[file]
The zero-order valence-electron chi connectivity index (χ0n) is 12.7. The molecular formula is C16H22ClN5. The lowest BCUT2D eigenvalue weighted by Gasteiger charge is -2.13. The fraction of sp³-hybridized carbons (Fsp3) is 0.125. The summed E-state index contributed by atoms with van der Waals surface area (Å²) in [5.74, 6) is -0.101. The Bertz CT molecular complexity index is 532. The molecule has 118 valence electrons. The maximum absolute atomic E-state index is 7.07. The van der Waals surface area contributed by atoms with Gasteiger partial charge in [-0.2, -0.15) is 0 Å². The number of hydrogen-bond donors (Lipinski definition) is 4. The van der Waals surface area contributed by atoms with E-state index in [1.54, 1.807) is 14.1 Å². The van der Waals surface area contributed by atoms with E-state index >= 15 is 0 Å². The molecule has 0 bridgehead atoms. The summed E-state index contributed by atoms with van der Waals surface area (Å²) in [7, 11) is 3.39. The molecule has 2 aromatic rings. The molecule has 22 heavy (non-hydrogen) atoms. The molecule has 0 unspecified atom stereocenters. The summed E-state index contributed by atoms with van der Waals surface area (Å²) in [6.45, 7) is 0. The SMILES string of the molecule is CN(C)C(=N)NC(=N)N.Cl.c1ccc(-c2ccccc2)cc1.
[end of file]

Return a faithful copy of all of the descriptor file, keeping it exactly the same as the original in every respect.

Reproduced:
The zero-order valence-electron chi connectivity index (χ0n) is 12.7. The molecular formula is C16H22ClN5. The lowest BCUT2D eigenvalue weighted by Gasteiger charge is -2.13. The fraction of sp³-hybridized carbons (Fsp3) is 0.125. The summed E-state index contributed by atoms with van der Waals surface area (Å²) in [5.74, 6) is -0.101. The Bertz CT molecular complexity index is 532. The molecule has 118 valence electrons. The maximum absolute atomic E-state index is 7.07. The van der Waals surface area contributed by atoms with Gasteiger partial charge in [-0.2, -0.15) is 0 Å². The number of hydrogen-bond donors (Lipinski definition) is 4. The van der Waals surface area contributed by atoms with E-state index in [1.54, 1.807) is 14.1 Å². The van der Waals surface area contributed by atoms with E-state index >= 15 is 0 Å². The molecule has 0 bridgehead atoms. The summed E-state index contributed by atoms with van der Waals surface area (Å²) in [7, 11) is 3.39. The molecule has 2 aromatic rings. The molecule has 22 heavy (non-hydrogen) atoms. The molecule has 0 unspecified atom stereocenters. The summed E-state index contributed by atoms with van der Waals surface area (Å²) in [6.45, 7) is 0. The SMILES string of the molecule is CN(C)C(=N)NC(=N)N.Cl.c1ccc(-c2ccccc2)cc1.